Making Sense of Group Health Insurance – An Employer’s Guide

Posted in Group Health Insurance

As a business owner in Colorado, it’s in your best interest to maintain a healthy, productive workforce. Whether you have 5 or 500 employees, providing access to quality health insurance is a smart way to attract and retain the best talent. Nevertheless, buying group health insurance for your business is a little different than purchasing an individual policy for yourself or your family. Here’s what you need to know about group coverage.

Are You Required by Law to Offer Group Health Insurance to Your Employees?

The passage of the Affordable Care Act (ACA) ushered in significant changes to laws surrounding health insurance and employers. While laws are constantly being updated, the size and structure of your workforce determines what applies to you.

If you have 50 or more full time employees. Businesses with 50 or more full time employees (defined as working 30 or more hours per week) are required to offer health insurance, or may face a penalty. However, the penalty for not providing coverage is only triggered if at least one employee receives a premium subsidy on insurance purchased through the exchange.

In 2018, the penalty for not providing group health insurance with over 50 full time employees is $2,320 per full time employee. Interestingly, the first 30 employees are not counted. For example, if you have 100 full time employees, and do not offer insurance, the penalty is calculated as 70 x 2,320 for a fee of $162,400. Remember, the penalty is only triggered when at least one employee receives a premium subsidy through the exchange.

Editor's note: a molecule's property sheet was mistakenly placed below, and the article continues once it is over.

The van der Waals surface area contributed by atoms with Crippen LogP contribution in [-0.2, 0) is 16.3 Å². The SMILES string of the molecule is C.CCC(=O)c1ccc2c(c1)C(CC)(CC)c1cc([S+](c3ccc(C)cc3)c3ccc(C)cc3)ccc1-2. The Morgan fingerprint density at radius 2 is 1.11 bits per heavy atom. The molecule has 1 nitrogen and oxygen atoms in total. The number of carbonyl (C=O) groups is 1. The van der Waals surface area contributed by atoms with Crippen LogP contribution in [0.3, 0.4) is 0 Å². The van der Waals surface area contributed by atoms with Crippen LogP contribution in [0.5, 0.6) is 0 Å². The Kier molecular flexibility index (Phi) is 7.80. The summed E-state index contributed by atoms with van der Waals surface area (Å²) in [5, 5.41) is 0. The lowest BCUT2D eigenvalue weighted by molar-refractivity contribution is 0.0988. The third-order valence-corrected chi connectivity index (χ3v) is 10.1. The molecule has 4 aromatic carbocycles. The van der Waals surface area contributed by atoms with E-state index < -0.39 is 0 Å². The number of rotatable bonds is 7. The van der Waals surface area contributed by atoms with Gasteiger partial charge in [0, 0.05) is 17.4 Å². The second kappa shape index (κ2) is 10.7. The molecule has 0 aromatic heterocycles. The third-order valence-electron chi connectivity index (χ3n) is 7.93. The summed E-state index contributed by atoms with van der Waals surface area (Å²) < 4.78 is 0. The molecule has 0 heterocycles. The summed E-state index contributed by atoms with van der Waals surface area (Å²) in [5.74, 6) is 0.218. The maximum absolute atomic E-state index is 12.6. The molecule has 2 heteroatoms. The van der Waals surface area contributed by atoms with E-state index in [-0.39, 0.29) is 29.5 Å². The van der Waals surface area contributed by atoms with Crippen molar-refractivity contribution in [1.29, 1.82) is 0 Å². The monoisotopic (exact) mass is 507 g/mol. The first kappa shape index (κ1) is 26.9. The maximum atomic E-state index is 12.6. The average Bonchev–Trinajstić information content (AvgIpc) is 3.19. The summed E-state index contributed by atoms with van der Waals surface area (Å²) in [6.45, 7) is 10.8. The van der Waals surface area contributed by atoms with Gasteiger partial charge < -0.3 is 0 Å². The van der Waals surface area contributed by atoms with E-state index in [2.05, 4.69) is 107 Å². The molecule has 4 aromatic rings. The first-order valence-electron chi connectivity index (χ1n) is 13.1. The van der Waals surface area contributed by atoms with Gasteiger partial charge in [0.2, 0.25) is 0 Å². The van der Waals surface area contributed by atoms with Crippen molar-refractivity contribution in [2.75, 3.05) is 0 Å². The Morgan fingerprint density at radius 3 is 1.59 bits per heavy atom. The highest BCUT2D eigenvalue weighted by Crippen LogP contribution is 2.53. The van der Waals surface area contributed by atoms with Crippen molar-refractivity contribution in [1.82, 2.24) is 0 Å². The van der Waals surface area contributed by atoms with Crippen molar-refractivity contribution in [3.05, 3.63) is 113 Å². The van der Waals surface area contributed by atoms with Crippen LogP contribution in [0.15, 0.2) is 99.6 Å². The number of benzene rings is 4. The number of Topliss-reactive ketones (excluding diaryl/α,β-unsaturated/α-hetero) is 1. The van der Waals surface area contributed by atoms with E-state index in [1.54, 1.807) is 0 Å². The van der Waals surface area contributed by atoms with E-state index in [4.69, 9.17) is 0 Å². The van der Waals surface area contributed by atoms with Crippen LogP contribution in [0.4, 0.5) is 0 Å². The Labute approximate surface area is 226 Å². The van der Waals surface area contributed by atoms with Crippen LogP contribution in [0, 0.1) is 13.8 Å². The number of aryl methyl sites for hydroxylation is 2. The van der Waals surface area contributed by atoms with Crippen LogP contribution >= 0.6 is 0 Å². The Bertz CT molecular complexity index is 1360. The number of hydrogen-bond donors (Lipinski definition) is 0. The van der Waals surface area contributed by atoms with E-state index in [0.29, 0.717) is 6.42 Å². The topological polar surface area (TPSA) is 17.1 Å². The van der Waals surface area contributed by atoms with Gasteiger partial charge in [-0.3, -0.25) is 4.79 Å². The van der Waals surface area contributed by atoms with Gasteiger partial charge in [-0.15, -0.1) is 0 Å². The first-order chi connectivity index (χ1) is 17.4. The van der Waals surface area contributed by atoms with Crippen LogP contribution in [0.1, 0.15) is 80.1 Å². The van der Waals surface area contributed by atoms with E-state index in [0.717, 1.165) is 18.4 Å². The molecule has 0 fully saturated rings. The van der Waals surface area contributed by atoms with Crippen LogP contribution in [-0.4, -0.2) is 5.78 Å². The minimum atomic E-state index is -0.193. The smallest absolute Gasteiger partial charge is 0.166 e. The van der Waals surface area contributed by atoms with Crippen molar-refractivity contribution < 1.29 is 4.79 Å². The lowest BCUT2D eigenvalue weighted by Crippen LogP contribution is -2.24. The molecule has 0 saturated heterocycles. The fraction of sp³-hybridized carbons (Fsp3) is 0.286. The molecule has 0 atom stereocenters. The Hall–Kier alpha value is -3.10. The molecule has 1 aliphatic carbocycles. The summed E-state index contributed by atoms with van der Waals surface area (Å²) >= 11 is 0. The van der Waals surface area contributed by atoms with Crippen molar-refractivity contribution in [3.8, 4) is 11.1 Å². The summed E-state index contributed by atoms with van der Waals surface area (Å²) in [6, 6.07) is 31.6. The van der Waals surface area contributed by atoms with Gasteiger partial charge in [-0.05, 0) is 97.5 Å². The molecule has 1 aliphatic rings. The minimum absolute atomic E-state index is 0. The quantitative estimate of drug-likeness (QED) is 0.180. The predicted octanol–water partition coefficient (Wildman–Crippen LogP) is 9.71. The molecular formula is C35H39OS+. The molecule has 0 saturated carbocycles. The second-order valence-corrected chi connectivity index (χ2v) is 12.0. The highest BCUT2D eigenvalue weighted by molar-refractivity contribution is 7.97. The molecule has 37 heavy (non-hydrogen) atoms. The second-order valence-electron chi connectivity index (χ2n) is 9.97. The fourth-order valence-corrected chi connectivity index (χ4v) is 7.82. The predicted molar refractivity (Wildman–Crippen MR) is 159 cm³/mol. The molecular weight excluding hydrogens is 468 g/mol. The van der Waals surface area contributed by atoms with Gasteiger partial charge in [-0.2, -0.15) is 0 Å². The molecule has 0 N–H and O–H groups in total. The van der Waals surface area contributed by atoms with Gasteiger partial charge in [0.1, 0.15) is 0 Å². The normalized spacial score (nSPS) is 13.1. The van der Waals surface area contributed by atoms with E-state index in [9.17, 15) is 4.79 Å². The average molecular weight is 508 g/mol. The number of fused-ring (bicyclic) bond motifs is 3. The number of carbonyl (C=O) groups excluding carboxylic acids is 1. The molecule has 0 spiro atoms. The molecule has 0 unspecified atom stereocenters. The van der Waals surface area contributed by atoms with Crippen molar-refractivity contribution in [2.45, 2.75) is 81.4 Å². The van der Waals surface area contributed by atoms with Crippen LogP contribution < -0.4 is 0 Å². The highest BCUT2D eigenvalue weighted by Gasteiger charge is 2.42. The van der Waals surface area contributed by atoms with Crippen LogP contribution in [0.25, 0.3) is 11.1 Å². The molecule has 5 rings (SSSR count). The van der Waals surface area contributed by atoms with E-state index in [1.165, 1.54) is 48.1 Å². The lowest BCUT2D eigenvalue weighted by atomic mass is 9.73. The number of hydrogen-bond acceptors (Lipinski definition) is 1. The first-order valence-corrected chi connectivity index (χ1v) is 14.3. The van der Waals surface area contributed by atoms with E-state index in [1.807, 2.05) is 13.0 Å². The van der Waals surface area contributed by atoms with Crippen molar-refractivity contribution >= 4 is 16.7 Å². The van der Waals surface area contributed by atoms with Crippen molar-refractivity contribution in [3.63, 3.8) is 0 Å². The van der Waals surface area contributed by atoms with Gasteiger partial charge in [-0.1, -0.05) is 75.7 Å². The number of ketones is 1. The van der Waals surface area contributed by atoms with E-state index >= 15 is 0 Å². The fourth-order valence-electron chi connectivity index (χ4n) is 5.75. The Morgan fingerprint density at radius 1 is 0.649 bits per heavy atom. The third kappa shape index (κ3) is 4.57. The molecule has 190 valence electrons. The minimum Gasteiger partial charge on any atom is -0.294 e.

If you have less than 50 full time employees. As a small business owner with less than 50 employees, you are not required by law to offer group health insurance and will not face a penalty for not providing coverage. However, if you decide to make health insurance available to your employees, coverage must be compliant with ACA requirements for small group plans.

According to the Affordable Care Act, small group health insurance plans are available to all businesses with fewer than 50 employees, and large group health insurance plans are available to business with 50 or more employees. However, in California, Colorado, Vermont and New York, “small business” was extended to include businesses with 50-100 employees, allowing them to purchase coverage in the small group market.

Who Is Eligible?

The law requires that all businesses in Colorado with at least 2 full time employees are eligible for group health insurance, regardless of the health status of employees. Business owners are counted as employees, meaning even companies comprised of a single owner and one employee are eligible for group benefits.

In general, if coverage is offered to one full time employee, then coverage must be made available to all full time employees. The same applies for part time help. Spouses and dependent children through age 26 of employees are also eligible for coverage under a group plan.

Tax Credits for Small Business 

The Affordable Care Act provides tax benefits to small businesses in Colorado with less than 25 full time employees who choose to purchase group health insurance.

The small business health care tax credit benefits employees who meet the following criteria:

  1. Employee less than 25 full time employees.
  2. Pay average wages of less than $50,000 per year per full time employee.
  3. Offer a qualified health plan obtained through the Small Business Health Options Program (SHOP) Marketplace to employees.
  4. Pay at least 50 percent of the cost of employee only (not dependent) health care coverage for each employee.

Employers are not required to pay the full premium for employee coverage; most pay a partial amount, using tax credits to offset the costs.  

A Word on the Individual Mandate Repeal 

Effective in 2019, the individual mandate clause of the ACA will be terminated. However, the bill does not impact the employer mandate. Businesses with 50 or more full time employees are still required to offer affordable, comprehensive health insurance to full time workers or face a penalty.

Navigating group health insurance can be tricky. If you would like to learn more about possible tax credits, or need help finding the right group insurance for your business, give us a call. We’re here to help.

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